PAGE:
Clear & cool. We finished planting that corn at noon. Then went to plowing.
Wednesday 1st day of May 1861
Weather clear & cool. We plowed all day.
Cloudy, cold & raining. I plowed till noon & finished the west 20 acres. John furrowed & Dick helped him till noon. Then we furrowed till night.
We finished furrowing, then planted till noon & it got so cold & windy we quit. Planted some potatoes &c. Fixed to go to town tomorrow.
Saturday 4th day
A heavy frost this morning. We cleaned up 8 bushels wheat, took that & 21 bushels meal & started to town (& lo the surprise that awaited us ‘ere we got there). Up by Mr. Lathan’s we met Uncle John McCue. I could hardly believe my eyes. Come back with him & John went on. Surprised mother still more. I went back to town with the mare, sold meal 23½, wheat 65 cts. Come home before night. Went to Cornwell’s. He is about to die. Then went to meeting. [Elder B. F.] Snook’s Meeting.
Sunday 5th day
Raining. Raining. I went up to Mr. Dickey’s to see Snook & stayed there till noon. It quit raining. Afternoon, I wrote to Uncle Griffin Abraham. Went to meeting at night. Snook preached on the Sabbath Question. Proved it to demonstration. Very windy.
Monday 6th day
Showery & windy. Hailed some. We hunted all day for a spotted 3 year-old steer & did not find him. Had a meeting at School House again tonight & organized a company.
Tuesday 7th day
I harrowed some & plowed till night. John planted potatoes & borrowed some. Finished the 20.
Wednesday the 8th May 1861
Clear & cool. We planted corn all day. Went down on the creek at night to Pigeon Roost & saw sights that have heretofore escaped my vision.
Thursday the 9th
We planted all day & had Jimmy Forbes dragging a log to break clods.
Friday the 10th
Frosty. Planted till noon & finished that piece & then went to plowing above the house. Plowed Saturday the 11th all day till 5 o’clock, then went and met with company to drill.
Sunday the 12th
Cloudy & raining. We started out to hunt the steer & found him easy. Then I played all day with a crowd of boys. Went in a swimming & it plowed on all week steady & finished early Thursday morning the 16th day. Then harrowed till supper, then took the steers to Ross’s. Had quite a time of it. Stopped at the chapel as we come home. George Edger & Mary Rebecca Spearman was married today.
Friday the 17th
Finished furrowing & planted the cane &c.
Saturday the 18th
Planted all day steady till supper. Then went & drilled till night. It rained a little at noon.
Sunday the 19th
Cloudy & warm. Walked to the Pint to Sunday School. They had quite an interesting group of Young America collected together & was teaching them all they could. I stayed there then till meeting was over, but didn’t go in the house. Come home & stayed till night (went to Heater’s awhile in the eve). It rained hard awhile.
Monday the 20th
It rained slowly all day. We shelled corn &c. ‘Twas cold.
Tuesday the 21st May 1861
Cleared off in the night & is warm today. I took 25 bushels corn & went to Beery’s [Mill] & got it ground (the creek had raised). Got home about 3 o’clock. John plowed for flax till noon, then planted. We planted till night.
Wednesday the 22nd
I plowed all day with the mules. Dick helped plant & they finished the corn.
Thursday the 23rd
We plowed all day. L. Horsey helped with his team. We plowed about 10 acres. Cloudy this eve.
Friday the 24th
Noah come over this morn early & sowed flax for us all day. John harrowed and brushed. It rained a little at times all day.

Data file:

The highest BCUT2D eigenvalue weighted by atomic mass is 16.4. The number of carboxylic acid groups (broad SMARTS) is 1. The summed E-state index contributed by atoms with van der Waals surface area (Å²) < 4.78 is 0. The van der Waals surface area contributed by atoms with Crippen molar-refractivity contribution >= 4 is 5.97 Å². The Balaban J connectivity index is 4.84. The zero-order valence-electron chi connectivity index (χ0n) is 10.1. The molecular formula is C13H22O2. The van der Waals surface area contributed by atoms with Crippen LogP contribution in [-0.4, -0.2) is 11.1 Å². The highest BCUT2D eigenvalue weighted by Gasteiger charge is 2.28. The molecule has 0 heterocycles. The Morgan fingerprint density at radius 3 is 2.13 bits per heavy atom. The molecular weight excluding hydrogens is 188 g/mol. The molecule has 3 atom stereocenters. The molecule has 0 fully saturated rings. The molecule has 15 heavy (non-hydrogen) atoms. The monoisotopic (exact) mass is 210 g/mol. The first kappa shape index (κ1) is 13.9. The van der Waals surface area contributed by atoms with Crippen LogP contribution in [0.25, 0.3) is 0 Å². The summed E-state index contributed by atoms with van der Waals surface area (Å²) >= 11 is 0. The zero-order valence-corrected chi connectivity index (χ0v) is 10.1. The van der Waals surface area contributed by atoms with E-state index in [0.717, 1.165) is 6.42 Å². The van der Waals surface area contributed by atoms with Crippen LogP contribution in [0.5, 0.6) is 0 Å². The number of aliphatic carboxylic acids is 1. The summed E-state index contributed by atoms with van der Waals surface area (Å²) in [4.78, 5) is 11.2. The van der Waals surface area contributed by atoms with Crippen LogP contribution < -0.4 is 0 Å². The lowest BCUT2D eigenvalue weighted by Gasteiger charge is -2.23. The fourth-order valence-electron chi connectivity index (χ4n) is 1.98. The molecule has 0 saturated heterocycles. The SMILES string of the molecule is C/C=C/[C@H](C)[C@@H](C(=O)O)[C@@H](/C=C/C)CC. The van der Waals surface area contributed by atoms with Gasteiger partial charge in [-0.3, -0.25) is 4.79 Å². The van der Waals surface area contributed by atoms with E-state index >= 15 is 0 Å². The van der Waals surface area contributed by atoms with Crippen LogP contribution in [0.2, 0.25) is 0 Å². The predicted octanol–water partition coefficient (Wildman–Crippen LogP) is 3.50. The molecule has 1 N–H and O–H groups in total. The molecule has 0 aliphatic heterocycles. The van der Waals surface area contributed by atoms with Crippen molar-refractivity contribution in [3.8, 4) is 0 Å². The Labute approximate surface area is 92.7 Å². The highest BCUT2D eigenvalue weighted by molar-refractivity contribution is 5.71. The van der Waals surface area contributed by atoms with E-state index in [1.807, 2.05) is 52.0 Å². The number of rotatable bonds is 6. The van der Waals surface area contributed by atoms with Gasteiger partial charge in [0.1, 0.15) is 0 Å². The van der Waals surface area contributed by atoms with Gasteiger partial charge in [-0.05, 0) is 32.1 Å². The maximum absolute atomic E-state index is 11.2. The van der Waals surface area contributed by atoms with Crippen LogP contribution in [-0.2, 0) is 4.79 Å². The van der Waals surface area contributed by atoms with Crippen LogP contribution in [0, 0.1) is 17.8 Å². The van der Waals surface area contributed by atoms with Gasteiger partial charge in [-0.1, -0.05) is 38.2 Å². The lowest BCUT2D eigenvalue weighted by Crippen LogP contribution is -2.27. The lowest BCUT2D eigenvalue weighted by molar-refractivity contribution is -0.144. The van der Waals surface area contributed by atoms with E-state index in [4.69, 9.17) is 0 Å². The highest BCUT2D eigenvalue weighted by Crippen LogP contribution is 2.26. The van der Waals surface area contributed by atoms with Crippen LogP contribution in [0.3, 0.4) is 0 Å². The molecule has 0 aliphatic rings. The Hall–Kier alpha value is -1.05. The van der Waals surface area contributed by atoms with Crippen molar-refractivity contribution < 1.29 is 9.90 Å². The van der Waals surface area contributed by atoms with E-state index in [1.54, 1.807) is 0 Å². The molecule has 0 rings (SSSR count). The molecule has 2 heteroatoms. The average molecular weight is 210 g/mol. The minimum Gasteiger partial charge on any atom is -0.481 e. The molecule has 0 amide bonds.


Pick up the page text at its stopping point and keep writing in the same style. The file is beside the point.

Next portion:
Saturday the 25th
Looks still more like rain. We finished sowing flax about 10. Then plowed the orchard. Then went to drill & put in the afternoon.
Sunday the 26th
We started early & went down on the creek to look for a cow & calf. Dick was with us. We went to Cure’s & stayed till middle afternoon, then come to the Mill pond, took a swim, come on home. I wrote a letter for mother & Uncle John to Uncle Patrick McCue. ‘Tis cloudy, windy, & cold.
Monday the 27th
Cleared off in the night. We went to planting corn the 2nd time between here & Dick’s. Plowed through one furrow in a row & planted about ½ of the way.
Tuesday the 28th
Finished about 10, then planted the orchard in beans. It rained some in the afternoon.
Wednesday the 29th May 1861
We took both teams & worked on the roads all day. In the evening we brought the pigs up that we bought from Dick’s. Went to Hartman’s & traded pigs with him.
Thursday the 30th
I harrowed corn till noon today. Then fixed for shearing sheep & Dick helped me. We sheared a few in the evening. John plowed & harrowed in afternoon. It was a warm day.
Friday last of May
We finished the sheep this morn & it commenced raining. Went to Heater’s, killed & skinned a dog for a drum, then hang & took the wool & went to the creek, washed it good & got home at dark.
June 1st 1861
Warm. We took 25 bushels wheat (the last in the granary) over to Forbes’ barn, cleaned it over good, then took 10 of wheat, 10 of corn meal, to town. Just after I got there, it rained hard. Got 22 for meal & couldn’t sell wheat for any price — in money. Banks all gone down but State Bank of Iowa. There is some of it now but not enough yet. Left the wheat there till they would buy. Got a barrel of salt for $3.00, Got some potato plants and come home before dark. There was some very exciting news come this week but is disputed again. Not much now but the preparations that are being made. Out State Legislature has been in session and have adjourned this week. Appropriated $800,000 for war purposes in Iowa & have called for more men &c.
Sunday the 2nd
It rained some in the night. Is partly clear now. Reading Home Journal though I sat down to write but nothing but gloomy thoughts of the future overshadows my mind and the perilous condition of our country — beautiful, beloved and free country — once wrested from under the yoke of oppression and prospered for above 70 years — come out victorious in all struggles and the old flag still triumphs until now and a mighty struggle is now before her and with a united North we hope to see her triumph this time. I wrote here awhile, then wrote to Dan McCue, then slept awhile, then to Joe Fisher & Uncle P. Blacker’s. It rained a little today. Cleared off in the eve. John was out late tonight.